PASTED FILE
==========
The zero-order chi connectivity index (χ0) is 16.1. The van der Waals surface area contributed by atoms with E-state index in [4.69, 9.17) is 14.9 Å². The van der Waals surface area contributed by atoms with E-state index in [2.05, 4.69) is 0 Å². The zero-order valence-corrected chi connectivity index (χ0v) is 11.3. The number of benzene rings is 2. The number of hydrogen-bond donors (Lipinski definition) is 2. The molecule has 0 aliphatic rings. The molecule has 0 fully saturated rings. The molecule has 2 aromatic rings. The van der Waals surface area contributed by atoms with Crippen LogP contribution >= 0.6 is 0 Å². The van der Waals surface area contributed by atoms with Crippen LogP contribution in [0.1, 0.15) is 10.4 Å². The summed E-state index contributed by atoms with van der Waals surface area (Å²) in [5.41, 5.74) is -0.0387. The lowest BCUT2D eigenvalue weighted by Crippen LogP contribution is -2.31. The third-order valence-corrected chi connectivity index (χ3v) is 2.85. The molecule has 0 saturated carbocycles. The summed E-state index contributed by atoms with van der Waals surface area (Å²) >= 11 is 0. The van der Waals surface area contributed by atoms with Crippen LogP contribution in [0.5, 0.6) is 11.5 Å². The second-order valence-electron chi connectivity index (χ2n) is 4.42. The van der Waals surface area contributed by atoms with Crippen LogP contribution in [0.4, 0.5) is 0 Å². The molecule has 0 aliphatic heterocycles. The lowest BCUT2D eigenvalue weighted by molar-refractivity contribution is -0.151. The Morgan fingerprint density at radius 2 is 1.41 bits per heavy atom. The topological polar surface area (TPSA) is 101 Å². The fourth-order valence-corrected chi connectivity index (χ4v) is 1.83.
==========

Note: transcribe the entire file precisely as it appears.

The zero-order chi connectivity index (χ0) is 16.1. The van der Waals surface area contributed by atoms with E-state index in [4.69, 9.17) is 14.9 Å². The van der Waals surface area contributed by atoms with E-state index in [2.05, 4.69) is 0 Å². The zero-order valence-corrected chi connectivity index (χ0v) is 11.3. The number of benzene rings is 2. The number of hydrogen-bond donors (Lipinski definition) is 2. The molecule has 0 aliphatic rings. The molecule has 0 fully saturated rings. The molecule has 2 aromatic rings. The van der Waals surface area contributed by atoms with Crippen LogP contribution >= 0.6 is 0 Å². The van der Waals surface area contributed by atoms with Crippen LogP contribution in [0.1, 0.15) is 10.4 Å². The summed E-state index contributed by atoms with van der Waals surface area (Å²) in [5.41, 5.74) is -0.0387. The lowest BCUT2D eigenvalue weighted by Crippen LogP contribution is -2.31. The third-order valence-corrected chi connectivity index (χ3v) is 2.85. The molecule has 0 saturated carbocycles. The summed E-state index contributed by atoms with van der Waals surface area (Å²) >= 11 is 0. The van der Waals surface area contributed by atoms with Crippen LogP contribution in [0.5, 0.6) is 11.5 Å². The second-order valence-electron chi connectivity index (χ2n) is 4.42. The van der Waals surface area contributed by atoms with Crippen LogP contribution in [0.4, 0.5) is 0 Å². The molecule has 0 aliphatic heterocycles. The lowest BCUT2D eigenvalue weighted by molar-refractivity contribution is -0.151. The Morgan fingerprint density at radius 2 is 1.41 bits per heavy atom. The topological polar surface area (TPSA) is 101 Å². The fourth-order valence-corrected chi connectivity index (χ4v) is 1.83.